Cupcakes, Prosecco, and Bladder Cancer
I laid on the hospital couch, looking at the screen during my cystoscopy thinking, “What on earth is that?” My mind was all muddled; I had to close and reopen my eyes to make sure that I wasn’t seeing things. My heart was sinking; I became aware that the room had fallen silent. A Consultant then walked over to me and said “You do realize, it is most likely Cancer,” — and that's how I found out I had cancer.
My mind was screaming
I remember the consultant continuing speaking to me, but I couldn’t make out his words. My mind was screaming; I wanted Tim, Tim would make it all okay, just like he had when I had the sepsis. I sat in the discharge area waiting for them to let me go home, when a Nurse came and told me that they were going to get Tim. As he walked in, I blurted out “They have found a tumor,” and he went grey and fell at my knees.
Reacting with disbelief
You often see advertisements on the TV saying how no one is prepared for those words, “You have cancer,” and until they are said to you, you have no idea how you will react. For me, it was disbelief. My GPs hadn’t appeared that worried about my UTI; hell, I wasn’t overly worried, and now I had to face the worse thing that could ever happen to me.
The nurse tried to comfort me
We were ushered into a side room, where the Nurse explained that actually, I should be happy, as Bladder Cancer is one of the easiest cancers to treat, and if it comes back, then they just keep “scooping it out.” Here in the UK, Bladder Cancer does indeed cost the NHS the most amount of money each year due to its high recurrence rate. We did feel better hearing this news.
Needing to tell others
On the way home, still shell shocked, I wanted and needed to tell everyone. Looking back, I think I felt the more people I told, the more it would feel real. Our son was out with his girlfriend, so I asked him to come home as I needed to chat. He pushed and wanted to know why, so I ended up telling him over the phone. “Don’t worry,” I said, “the Nurse says it is going to be ok, and it’s the best type of cancer to have.” And that is how I told everyone: my family, my boss, my close friends. It certainly didn’t seem as bad as I thought it could be. It broke my heart having to tell them; I think I got more upset for them than I was for myself.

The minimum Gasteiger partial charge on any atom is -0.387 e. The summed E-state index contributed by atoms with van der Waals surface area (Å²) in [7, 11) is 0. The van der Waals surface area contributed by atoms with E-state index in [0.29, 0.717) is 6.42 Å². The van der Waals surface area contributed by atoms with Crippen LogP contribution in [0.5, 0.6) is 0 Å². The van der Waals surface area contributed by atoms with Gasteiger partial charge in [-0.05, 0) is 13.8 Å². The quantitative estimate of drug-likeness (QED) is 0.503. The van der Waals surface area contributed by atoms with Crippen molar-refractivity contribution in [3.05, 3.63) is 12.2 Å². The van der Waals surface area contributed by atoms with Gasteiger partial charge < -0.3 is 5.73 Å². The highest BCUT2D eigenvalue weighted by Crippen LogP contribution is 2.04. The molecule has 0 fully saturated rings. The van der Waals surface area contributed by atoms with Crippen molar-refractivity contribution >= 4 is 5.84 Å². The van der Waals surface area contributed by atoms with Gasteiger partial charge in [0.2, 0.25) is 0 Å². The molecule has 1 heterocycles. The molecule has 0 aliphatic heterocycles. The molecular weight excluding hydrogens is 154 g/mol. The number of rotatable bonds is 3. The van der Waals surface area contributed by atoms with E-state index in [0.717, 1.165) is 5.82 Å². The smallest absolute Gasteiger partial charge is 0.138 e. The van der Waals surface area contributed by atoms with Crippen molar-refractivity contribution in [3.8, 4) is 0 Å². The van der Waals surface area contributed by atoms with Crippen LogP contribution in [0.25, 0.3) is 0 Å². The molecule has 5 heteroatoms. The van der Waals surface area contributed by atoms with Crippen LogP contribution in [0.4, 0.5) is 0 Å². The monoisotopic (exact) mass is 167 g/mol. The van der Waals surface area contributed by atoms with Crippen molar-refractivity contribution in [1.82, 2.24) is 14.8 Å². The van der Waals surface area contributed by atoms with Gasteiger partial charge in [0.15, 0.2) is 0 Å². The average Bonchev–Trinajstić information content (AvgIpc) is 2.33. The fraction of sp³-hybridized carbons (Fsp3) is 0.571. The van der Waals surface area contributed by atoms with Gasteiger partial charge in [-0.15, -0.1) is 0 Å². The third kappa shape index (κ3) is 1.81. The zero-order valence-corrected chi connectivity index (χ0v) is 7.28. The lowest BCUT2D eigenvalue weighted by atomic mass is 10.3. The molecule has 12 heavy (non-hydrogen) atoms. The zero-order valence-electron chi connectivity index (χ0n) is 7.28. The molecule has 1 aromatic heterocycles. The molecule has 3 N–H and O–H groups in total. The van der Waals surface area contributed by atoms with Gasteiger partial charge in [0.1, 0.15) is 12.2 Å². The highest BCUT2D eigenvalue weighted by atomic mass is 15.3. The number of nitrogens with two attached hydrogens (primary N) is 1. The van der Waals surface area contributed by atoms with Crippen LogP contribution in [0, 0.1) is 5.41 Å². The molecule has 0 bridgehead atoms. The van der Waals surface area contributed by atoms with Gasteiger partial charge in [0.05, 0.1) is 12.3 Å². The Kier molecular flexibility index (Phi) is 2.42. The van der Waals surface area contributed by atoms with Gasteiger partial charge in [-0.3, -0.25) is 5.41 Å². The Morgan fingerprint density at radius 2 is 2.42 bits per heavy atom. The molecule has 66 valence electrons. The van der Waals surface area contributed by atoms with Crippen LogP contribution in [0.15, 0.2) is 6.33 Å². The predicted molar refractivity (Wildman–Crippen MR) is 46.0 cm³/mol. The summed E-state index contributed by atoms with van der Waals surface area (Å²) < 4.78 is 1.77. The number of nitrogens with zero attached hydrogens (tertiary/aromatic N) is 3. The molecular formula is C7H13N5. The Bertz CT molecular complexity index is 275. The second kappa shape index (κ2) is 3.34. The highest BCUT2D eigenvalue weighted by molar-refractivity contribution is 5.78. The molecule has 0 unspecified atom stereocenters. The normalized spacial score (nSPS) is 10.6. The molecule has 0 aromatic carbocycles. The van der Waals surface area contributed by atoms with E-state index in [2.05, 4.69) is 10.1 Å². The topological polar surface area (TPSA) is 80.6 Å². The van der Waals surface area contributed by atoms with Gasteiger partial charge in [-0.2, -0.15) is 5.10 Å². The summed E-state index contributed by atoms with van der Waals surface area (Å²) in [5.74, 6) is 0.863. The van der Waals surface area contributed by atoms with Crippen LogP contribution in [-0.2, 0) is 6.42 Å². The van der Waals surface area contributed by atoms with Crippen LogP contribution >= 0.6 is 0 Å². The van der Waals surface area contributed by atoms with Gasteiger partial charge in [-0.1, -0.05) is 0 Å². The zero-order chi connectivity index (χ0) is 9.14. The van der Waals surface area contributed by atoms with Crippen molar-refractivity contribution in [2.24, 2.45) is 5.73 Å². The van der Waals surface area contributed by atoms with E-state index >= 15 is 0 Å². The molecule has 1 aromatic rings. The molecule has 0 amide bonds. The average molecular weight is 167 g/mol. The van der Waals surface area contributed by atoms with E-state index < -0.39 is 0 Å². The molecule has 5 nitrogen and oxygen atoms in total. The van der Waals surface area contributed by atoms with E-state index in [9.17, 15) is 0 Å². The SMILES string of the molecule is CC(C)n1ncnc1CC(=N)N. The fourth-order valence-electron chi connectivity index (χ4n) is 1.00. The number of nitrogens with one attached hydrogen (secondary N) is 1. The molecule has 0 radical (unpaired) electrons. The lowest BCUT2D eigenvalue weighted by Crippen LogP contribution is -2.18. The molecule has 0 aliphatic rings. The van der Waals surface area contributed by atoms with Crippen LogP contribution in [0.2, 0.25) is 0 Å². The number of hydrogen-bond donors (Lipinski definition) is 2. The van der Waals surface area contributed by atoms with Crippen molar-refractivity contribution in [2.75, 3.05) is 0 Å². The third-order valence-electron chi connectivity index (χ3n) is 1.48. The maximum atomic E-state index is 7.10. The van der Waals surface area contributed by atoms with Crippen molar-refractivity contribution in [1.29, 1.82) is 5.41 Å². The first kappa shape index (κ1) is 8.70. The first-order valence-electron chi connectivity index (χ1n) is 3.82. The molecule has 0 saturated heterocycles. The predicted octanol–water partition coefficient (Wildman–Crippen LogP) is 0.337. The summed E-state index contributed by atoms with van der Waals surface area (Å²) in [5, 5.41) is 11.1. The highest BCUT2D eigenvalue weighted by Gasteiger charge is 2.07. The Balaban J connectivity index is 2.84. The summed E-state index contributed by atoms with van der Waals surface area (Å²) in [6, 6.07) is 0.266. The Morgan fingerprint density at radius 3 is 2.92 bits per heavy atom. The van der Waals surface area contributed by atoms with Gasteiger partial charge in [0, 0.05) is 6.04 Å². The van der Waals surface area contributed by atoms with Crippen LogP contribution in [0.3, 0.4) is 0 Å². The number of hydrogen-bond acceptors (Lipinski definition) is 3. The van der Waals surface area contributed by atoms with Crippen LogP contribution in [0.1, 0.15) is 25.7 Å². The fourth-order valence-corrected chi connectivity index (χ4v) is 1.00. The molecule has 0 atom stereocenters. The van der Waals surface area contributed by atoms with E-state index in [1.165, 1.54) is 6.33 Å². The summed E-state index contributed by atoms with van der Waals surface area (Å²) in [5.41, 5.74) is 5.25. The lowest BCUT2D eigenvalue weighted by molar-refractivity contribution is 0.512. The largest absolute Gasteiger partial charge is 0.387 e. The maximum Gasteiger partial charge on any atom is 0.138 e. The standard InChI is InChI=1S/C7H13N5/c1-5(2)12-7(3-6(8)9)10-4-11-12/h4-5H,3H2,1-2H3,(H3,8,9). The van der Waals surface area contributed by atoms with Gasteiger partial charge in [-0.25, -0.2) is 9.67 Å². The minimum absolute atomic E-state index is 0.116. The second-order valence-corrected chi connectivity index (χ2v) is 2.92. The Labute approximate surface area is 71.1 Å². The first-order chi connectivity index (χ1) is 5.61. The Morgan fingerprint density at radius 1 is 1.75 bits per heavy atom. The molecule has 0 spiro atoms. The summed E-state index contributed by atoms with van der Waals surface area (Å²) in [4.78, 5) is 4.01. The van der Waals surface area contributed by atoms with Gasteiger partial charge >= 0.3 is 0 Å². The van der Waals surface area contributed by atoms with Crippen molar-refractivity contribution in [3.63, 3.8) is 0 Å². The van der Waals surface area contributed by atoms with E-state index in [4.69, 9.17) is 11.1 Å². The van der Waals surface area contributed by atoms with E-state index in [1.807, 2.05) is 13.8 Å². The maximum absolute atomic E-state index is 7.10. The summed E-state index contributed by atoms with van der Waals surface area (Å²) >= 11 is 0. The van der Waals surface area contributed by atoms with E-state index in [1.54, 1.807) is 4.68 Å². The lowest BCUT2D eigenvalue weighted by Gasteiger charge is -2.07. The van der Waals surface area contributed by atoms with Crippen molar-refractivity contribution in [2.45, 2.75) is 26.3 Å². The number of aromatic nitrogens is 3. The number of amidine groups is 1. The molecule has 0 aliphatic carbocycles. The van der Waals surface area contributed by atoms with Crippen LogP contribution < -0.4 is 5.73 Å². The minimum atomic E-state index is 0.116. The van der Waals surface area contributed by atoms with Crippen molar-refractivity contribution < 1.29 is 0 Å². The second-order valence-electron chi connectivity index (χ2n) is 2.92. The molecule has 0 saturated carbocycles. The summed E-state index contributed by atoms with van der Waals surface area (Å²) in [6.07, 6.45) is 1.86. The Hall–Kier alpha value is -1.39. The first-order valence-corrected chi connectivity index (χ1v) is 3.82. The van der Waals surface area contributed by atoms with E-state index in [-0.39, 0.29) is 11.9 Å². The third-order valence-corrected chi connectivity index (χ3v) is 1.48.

I felt like a phoney
I told Tim that we could cry on the way home, but that was it. I wasn’t going to cry over something that seemed so easy to get rid of; in fact, I almost felt like a phoney. After all, it had been played down, almost like it wasn’t a “proper” cancer to have. Even now, I am still so shocked at the naiveté and how underplayed it was when it was explained to us.
My mind was racing with thoughts for the future
I don’t think there is a “right” or “wrong” way to tell people. Let’s face it, they are going to be as shocked as you. Your mind will be racing with all sorts of things, thoughts for the future like “Am I going to die?”, “What happens next?”, “Oh my goodness, I actually have cancer,” “Did I leave the oven on?” (yes, yes I actually thought that). You need to take time to process it; you will be in shock and will be dazed.
The next few days were a blur
However you deal with it will be the right way for you. That night, we came home, and I soon got drunk on prosecco and ate so many cupcakes in one go I felt sick! I just wanted to silence my head, make it all stop! The next few days were a blur; I do know that there were lots of cupcakes and lots of prosecco. It sort of became one big party, my close group of friends were there with cupcakes, candy floss and giggles. We even had small purple love hearts tattooed on our fingers. Purple for healing and the heart because my house is filled with love hearts.
Have your views towards bladder removal changed since you were diagnosed?